Giving Voice to African Americans Who Have Been Successful With School Mathematics
(Under the direction of PATRICIA S. WILSON)

This is the story of two African American female college students who have been successful with school mathematics. The students' success was framed in the context of their schooling and mathematical experiences. Operating on the premise that African American students' voices have been ignored or silenced, the metaphor of voice was used as the basis of the study. This study gave the participants the opportunity to speak for themselves about their perceptions of and responses to their experiences.

This study employed a phenomenological research strategy. Phenomenological research describes subjective experience of individuals (Tesh, 1984, 1987). It is aimed at interpretive understanding and describes individual experiences from the viewpoint of the individual (Tesh, 1984). Data were collected in the form of initial surveys, autobiographies, and interviews. Data were analyzed using the strategy of constant comparative analysis (Strauss, 1987).

This study took a critical theory stance in that it placed the students' schooling and mathematical experiences in a broader social context. Critical theory was used to explicate the social constructs of the students' experiences. The data suggest that social forces such as inequalities and inequities existing in society were evident in the students' schooling and mathematical experiences.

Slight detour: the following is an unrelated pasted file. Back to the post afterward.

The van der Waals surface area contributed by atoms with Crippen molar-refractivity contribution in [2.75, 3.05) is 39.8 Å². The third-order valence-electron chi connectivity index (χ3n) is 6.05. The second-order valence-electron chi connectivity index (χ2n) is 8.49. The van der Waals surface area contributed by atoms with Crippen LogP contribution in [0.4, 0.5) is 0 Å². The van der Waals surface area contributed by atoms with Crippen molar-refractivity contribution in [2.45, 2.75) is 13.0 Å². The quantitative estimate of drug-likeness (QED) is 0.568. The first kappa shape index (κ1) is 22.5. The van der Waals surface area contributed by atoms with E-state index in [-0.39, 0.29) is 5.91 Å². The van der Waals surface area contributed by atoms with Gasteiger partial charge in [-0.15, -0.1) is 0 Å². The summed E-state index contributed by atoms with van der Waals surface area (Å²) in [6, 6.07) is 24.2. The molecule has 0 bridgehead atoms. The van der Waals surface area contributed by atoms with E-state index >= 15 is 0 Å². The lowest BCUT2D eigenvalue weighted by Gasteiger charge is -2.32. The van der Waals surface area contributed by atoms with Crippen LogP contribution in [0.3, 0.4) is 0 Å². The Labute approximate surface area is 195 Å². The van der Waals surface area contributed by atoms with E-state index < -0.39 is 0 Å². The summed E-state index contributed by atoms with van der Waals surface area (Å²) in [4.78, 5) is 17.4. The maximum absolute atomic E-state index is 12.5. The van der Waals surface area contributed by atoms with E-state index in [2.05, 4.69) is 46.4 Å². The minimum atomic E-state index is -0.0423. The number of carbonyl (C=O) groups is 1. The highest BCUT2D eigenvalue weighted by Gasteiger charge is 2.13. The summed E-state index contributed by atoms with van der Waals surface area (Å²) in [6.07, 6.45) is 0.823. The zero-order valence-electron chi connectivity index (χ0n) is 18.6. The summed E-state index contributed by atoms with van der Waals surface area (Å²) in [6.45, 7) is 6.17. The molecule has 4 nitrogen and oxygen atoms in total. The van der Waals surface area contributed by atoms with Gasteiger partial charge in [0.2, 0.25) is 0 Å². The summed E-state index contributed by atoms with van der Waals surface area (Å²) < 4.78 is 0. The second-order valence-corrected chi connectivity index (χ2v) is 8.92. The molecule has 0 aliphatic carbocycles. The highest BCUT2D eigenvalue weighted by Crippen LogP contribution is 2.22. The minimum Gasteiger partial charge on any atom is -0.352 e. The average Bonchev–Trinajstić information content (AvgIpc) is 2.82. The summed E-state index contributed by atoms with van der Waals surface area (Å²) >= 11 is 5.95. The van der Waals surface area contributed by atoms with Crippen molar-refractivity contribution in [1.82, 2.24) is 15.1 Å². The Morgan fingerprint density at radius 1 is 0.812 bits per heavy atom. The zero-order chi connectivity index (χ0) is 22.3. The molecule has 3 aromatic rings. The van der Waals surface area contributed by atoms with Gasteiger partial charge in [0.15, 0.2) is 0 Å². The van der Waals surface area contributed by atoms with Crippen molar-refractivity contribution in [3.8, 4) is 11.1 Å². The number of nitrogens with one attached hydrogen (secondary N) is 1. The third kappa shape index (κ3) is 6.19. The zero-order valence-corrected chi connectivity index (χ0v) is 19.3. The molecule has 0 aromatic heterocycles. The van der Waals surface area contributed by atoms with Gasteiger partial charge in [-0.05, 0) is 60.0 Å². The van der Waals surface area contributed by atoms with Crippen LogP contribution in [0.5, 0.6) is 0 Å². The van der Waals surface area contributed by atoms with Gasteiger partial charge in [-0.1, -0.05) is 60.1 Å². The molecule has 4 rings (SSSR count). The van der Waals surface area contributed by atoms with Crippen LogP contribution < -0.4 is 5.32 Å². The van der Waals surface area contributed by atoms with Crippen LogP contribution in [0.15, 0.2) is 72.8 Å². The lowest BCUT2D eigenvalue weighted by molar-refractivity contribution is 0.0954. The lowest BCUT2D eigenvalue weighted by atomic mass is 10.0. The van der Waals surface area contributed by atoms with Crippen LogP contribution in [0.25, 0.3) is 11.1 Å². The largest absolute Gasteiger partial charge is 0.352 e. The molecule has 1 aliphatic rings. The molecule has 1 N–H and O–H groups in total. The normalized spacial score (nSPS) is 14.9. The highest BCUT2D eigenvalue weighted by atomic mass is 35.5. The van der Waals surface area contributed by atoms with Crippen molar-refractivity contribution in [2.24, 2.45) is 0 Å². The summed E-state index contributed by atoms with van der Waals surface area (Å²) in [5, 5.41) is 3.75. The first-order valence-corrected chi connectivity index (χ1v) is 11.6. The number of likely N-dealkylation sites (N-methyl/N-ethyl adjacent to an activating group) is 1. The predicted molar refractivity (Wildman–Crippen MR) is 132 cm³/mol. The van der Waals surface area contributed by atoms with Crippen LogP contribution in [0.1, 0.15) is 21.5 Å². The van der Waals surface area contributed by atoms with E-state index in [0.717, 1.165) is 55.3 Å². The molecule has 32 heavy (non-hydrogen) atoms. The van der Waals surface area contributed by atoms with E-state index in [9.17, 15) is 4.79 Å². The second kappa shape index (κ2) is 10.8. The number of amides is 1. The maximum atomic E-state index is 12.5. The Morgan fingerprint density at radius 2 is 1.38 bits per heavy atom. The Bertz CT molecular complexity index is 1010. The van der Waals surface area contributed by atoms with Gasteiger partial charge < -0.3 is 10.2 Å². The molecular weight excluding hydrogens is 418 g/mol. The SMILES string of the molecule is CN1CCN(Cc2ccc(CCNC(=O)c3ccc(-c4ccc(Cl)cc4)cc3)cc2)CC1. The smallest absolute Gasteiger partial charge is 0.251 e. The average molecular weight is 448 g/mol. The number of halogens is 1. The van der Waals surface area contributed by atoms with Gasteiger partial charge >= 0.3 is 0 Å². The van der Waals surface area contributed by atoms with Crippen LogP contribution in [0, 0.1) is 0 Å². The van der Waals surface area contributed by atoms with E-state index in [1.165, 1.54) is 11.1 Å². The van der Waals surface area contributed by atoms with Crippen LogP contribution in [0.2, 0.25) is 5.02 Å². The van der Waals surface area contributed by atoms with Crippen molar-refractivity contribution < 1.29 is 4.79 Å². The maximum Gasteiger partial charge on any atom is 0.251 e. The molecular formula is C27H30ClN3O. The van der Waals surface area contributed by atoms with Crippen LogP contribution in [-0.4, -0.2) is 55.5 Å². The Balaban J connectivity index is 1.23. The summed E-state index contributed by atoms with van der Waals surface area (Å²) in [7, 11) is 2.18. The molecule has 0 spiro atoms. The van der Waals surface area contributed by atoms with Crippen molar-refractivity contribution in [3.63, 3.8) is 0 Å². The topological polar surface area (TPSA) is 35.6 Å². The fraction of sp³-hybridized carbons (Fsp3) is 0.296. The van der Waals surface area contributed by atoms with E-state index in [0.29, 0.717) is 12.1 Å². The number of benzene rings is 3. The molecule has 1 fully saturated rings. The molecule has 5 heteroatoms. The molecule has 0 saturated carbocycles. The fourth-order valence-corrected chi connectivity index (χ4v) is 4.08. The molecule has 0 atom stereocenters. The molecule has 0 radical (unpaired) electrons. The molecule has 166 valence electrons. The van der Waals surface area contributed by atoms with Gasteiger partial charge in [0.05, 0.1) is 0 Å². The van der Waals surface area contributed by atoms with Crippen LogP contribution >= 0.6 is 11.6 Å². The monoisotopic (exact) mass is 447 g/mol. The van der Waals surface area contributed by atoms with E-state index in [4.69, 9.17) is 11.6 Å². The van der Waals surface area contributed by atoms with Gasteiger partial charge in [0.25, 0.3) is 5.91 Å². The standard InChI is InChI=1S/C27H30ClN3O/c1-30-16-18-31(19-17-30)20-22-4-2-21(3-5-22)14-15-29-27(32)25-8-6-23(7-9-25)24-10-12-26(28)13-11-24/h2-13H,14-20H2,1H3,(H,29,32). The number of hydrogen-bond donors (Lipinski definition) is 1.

The students perceived their schooling and mathematical experiences differently. The data suggest that the students' perceptions of their experiences played a significant role in the responses they engendered, and those responses were key components in becoming successful with school mathematics. However, the dissonance of the students' voices suggest a need to be attuned to individual African American voices.

The students' stories raise concerns about particular schooling practices such as tracking and traditional mathematics teaching that were oppressive for them as African American students. Their stories also engender hope due to the support of caring educators and African American mathematics teachers who served as role models and contributed to their success with school mathematics.

INDEX WORDS: African Americans, Critical Theory, School Mathematics, Success, Voice